2019 in review: Square Enix CollectivePulse-pounding platforming, Boundless farming, multiplayer mayhem and a Superstar announcement…
Square Enix Collective exists to help indie developers get their games out into the world, and 2019 has seen some absolutely fantastic releases.
As the year winds down, we wanted to take a look at some of the great work that these teams have produced, share some personal thoughts and take a quick look at what’s to come in 2020.
We’ll start back in January, with a game that’s pretty close to my heart:
Octahedron: Transfixed Edition
In January, Octahedron: Transfixed Edition was released for Nintendo Switch.
Developer Demimonde’s vertical platformer tasks you with completing dangerous levels full of hazards, enemies, and collectables. To help, you have a very special trick up your sleeve… or rather under your feet.
At any point, you can press a button to create a platform - even in midair. This initially simple mechanic is constantly built upon in incredibly inventive ways. By the end of the game, you’ll be using it to solve puzzles, defeat enemies… and that’s just the tip of the iceberg.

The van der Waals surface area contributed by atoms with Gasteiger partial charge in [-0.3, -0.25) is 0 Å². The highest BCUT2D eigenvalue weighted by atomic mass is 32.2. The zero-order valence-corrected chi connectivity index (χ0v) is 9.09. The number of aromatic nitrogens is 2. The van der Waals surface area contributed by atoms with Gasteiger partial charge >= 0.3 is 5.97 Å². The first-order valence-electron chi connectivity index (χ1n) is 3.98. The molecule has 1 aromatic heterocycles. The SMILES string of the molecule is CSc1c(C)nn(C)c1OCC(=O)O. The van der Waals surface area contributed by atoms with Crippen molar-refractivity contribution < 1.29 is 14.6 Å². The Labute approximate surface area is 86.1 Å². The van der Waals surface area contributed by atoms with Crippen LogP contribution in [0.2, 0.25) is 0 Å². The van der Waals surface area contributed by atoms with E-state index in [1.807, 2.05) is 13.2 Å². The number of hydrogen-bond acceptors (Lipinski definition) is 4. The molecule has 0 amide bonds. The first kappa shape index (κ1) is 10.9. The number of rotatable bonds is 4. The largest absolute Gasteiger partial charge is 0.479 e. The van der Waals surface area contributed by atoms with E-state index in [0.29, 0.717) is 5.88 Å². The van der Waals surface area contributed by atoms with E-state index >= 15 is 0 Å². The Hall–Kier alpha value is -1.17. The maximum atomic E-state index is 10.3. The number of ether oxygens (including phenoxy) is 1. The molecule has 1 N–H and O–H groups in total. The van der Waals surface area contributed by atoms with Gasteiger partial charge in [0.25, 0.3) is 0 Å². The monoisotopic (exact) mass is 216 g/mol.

This tight controls are complemented by a superb soundtrack, that features tunes by Chipzel, Monomirror, André Sobota and Derek Howell.
This one’s actually something a personal favorite. The challenge feels brilliantly judged - completing levels always seems possible, but true mastery requires focus and practice. There’s also something about the beautiful visuals (you really have to see it in motion) and pounding soundtrack that I find utterly mesmerizing.